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From the very first day you start at Mercer County Community College, you should be thinking about what you plan to do next. Since you plan to earn a four-year degree, be sure you're in a program that will allow you to transfer. Take courses that are considered appropriate to the freshman or sophomore years at another institution. Talk to your counselor, advisor, or anyone else who can provide you with accurate transfer information.
Even before you complete your first semester, make contact with the colleges and universities you think you might like to attend after you graduate from Mercer. Get their catalogs and check their websites. Both will be very helpful to you in planning your course selection at Mercer.
Some steps to take include:
In general, A.A., A.S. and A.F.A. degrees are designed to transfer. An A.A.S. degree will transfer, but you need to choose carefully.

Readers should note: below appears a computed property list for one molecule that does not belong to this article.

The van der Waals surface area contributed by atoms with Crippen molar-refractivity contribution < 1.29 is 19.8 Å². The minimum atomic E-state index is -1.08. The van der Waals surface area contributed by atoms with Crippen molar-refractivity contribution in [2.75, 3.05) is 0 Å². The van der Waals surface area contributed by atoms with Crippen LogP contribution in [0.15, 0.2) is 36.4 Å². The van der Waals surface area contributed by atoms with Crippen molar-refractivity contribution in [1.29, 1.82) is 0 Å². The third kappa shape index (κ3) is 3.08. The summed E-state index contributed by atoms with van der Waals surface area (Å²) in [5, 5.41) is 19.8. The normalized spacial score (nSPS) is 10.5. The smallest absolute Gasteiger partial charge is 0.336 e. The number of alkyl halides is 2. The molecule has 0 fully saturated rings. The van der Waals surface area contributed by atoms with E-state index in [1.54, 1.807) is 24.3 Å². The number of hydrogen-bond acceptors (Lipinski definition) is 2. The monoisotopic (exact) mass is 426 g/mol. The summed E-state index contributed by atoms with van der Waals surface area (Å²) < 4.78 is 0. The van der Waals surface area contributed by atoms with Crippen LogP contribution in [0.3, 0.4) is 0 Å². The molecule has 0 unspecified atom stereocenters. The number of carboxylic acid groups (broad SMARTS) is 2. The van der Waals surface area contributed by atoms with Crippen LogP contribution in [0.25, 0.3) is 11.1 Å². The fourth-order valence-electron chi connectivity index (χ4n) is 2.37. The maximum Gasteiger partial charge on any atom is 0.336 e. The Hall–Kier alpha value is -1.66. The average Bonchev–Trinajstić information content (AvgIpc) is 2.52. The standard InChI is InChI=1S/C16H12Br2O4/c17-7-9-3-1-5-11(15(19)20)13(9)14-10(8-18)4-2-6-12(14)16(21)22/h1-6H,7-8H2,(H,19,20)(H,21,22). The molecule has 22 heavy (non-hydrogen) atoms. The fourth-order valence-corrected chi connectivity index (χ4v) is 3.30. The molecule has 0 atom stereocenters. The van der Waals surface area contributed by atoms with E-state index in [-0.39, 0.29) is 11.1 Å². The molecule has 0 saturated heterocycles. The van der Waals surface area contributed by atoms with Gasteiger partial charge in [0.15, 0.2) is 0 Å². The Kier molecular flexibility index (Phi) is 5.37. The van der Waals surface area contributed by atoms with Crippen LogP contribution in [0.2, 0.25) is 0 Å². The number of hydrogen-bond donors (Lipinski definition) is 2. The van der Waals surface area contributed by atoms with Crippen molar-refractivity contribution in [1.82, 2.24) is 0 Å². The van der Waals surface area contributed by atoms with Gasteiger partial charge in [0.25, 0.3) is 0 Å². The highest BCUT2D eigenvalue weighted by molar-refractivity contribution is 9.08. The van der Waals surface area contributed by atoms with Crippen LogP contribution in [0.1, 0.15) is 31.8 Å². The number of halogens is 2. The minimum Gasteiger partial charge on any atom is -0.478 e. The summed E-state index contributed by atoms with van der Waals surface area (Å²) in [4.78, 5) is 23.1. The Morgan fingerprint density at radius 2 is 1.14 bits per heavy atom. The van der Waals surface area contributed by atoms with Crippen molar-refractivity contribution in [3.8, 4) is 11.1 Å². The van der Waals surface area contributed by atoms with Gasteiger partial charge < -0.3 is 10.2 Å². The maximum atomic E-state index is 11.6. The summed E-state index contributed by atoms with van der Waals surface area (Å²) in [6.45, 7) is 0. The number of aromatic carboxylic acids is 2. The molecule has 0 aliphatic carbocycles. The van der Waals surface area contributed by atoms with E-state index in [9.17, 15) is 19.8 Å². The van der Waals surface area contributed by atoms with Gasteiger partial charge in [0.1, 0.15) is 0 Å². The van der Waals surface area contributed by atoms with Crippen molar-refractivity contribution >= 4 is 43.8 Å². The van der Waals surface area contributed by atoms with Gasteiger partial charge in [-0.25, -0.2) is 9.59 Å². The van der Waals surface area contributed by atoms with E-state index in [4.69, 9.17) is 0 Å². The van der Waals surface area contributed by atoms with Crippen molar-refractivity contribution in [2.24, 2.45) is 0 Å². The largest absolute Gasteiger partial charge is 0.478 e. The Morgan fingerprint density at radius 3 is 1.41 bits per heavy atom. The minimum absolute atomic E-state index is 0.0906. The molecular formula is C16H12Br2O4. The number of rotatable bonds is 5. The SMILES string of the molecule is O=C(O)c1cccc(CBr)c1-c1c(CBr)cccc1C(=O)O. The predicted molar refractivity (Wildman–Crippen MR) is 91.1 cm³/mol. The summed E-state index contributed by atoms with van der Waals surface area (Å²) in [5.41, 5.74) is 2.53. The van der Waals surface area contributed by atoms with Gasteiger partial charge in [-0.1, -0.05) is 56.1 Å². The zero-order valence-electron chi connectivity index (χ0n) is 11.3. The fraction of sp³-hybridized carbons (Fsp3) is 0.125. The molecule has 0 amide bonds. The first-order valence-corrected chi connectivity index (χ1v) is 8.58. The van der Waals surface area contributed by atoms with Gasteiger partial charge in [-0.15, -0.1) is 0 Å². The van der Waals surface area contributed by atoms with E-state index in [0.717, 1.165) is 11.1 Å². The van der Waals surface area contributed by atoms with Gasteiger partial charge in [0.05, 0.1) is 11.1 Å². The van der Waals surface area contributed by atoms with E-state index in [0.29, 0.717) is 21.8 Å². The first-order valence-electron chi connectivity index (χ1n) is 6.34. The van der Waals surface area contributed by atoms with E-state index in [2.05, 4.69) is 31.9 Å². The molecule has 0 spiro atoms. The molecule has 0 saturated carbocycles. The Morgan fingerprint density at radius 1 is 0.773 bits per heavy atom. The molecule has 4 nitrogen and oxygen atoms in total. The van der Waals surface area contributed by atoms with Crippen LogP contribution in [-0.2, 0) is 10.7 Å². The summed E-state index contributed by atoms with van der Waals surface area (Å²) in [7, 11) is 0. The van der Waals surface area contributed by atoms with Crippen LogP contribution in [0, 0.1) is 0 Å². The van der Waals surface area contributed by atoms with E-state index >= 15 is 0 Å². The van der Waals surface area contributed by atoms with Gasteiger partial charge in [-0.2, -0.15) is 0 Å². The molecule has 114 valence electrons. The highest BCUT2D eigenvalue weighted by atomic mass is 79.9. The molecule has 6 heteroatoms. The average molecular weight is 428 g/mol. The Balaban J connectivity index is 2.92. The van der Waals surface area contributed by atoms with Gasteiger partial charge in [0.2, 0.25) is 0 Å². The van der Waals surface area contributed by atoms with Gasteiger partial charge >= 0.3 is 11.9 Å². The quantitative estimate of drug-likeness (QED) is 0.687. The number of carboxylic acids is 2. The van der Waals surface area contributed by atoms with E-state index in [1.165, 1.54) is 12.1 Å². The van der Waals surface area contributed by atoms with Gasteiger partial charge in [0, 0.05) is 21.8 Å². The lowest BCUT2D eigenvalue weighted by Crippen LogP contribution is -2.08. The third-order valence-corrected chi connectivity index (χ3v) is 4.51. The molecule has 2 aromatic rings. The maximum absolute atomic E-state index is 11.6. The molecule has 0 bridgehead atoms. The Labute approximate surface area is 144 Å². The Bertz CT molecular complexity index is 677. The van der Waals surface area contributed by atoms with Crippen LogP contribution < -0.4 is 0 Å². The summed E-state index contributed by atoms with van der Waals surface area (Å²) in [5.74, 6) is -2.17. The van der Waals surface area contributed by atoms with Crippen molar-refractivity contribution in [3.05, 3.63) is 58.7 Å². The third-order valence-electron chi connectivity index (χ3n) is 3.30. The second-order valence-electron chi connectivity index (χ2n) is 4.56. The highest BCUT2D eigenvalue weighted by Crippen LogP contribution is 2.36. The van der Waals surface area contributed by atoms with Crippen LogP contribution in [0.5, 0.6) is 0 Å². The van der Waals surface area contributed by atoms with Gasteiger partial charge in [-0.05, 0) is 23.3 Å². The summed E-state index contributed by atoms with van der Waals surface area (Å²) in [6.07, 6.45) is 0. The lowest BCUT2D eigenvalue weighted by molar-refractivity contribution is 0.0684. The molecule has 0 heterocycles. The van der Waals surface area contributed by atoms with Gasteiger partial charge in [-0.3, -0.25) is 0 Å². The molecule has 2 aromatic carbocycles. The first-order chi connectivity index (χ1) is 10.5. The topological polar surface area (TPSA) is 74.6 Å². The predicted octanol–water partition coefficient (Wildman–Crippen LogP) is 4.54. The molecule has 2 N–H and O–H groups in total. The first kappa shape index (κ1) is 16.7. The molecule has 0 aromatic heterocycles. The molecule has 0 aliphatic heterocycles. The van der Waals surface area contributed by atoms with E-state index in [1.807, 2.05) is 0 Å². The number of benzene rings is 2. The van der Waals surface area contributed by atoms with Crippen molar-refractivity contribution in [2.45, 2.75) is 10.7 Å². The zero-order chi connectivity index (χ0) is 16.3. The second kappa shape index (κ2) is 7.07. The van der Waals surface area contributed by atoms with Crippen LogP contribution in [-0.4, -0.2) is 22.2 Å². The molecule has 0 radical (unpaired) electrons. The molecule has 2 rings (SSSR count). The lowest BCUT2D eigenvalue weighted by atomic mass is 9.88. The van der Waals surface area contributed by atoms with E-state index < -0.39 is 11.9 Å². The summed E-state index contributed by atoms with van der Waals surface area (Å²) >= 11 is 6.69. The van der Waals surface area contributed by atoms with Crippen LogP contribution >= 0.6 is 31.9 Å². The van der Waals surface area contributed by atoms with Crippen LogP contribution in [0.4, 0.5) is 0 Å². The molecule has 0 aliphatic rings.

Reference guides (in SC229)
The best time to transfer is after your graduate or after you complete the requirements for an associate degree. Students who complete A.A. or A.S. programs are generally given priority for admission to four-year colleges, especially most public and many private four-year colleges in New Jersey. Completing your associate degree may help to assure that you have junior status at four-year institutions and that your general education requirements are accepted toward a baccalaureate degree.
In spite of the advantages earning a degree affords, some students transfer before they have completed all their degree requirements. This personal decision should be made based on all the information you've gathered and your judgment of what is best for you.
In any case, if you did not complete the high school courses required by the transfer college for admission, you should think seriously about staying longer at Mercer. You will have the chance to finish the courses you didn't have in high school before you attempt to transfer.
Most colleges require a minimum 2.0 GPA or a "C" average for transfer. Usually a 2.5 GPA or higher is preferable. Competitive programs such as accounting, business administration, computer science, education, and engineering may require a 3.0 or higher.
In order to transfer, you must be in good standing at Mercer and must have earned the minimum number of credits specified by your transfer college. To be considered a transfer student at most schools, you must have earned between 12 and 30 credits at Mercer County Community College.